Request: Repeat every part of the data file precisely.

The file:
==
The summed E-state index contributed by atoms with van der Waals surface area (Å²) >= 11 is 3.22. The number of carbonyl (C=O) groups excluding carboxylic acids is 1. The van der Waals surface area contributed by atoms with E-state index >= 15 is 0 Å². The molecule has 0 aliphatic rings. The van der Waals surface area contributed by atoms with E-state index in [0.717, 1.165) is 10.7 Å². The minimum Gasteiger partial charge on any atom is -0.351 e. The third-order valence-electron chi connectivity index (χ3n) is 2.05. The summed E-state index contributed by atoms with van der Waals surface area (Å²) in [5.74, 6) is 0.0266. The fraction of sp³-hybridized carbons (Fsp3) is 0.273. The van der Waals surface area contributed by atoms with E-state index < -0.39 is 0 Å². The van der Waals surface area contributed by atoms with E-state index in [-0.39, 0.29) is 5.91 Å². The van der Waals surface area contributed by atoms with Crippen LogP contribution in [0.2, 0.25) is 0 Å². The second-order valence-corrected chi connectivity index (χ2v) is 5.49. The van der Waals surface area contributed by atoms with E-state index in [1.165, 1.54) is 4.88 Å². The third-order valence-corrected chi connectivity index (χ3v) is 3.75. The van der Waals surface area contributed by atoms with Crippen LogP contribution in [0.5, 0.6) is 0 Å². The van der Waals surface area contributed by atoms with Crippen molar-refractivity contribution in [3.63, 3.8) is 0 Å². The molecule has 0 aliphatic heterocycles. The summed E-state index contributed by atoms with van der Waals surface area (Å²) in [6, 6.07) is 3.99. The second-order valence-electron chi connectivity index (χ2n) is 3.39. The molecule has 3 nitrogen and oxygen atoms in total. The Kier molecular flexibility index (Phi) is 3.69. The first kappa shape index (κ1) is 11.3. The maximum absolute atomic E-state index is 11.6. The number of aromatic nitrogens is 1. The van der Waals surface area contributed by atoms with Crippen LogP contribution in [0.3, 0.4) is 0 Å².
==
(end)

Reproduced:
The summed E-state index contributed by atoms with van der Waals surface area (Å²) >= 11 is 3.22. The number of carbonyl (C=O) groups excluding carboxylic acids is 1. The van der Waals surface area contributed by atoms with E-state index >= 15 is 0 Å². The molecule has 0 aliphatic rings. The van der Waals surface area contributed by atoms with E-state index in [0.717, 1.165) is 10.7 Å². The minimum Gasteiger partial charge on any atom is -0.351 e. The third-order valence-electron chi connectivity index (χ3n) is 2.05. The summed E-state index contributed by atoms with van der Waals surface area (Å²) in [5.74, 6) is 0.0266. The fraction of sp³-hybridized carbons (Fsp3) is 0.273. The van der Waals surface area contributed by atoms with E-state index < -0.39 is 0 Å². The van der Waals surface area contributed by atoms with E-state index in [-0.39, 0.29) is 5.91 Å². The van der Waals surface area contributed by atoms with Crippen LogP contribution in [0.2, 0.25) is 0 Å². The second-order valence-corrected chi connectivity index (χ2v) is 5.49. The van der Waals surface area contributed by atoms with E-state index in [1.165, 1.54) is 4.88 Å². The third-order valence-corrected chi connectivity index (χ3v) is 3.75. The van der Waals surface area contributed by atoms with Crippen LogP contribution in [0.5, 0.6) is 0 Å². The van der Waals surface area contributed by atoms with Crippen molar-refractivity contribution in [3.63, 3.8) is 0 Å². The molecule has 0 aliphatic heterocycles. The summed E-state index contributed by atoms with van der Waals surface area (Å²) in [6, 6.07) is 3.99. The second-order valence-electron chi connectivity index (χ2n) is 3.39. The molecule has 3 nitrogen and oxygen atoms in total. The Kier molecular flexibility index (Phi) is 3.69. The first kappa shape index (κ1) is 11.3. The maximum absolute atomic E-state index is 11.6. The number of aromatic nitrogens is 1. The van der Waals surface area contributed by atoms with Crippen LogP contribution in [0.3, 0.4) is 0 Å².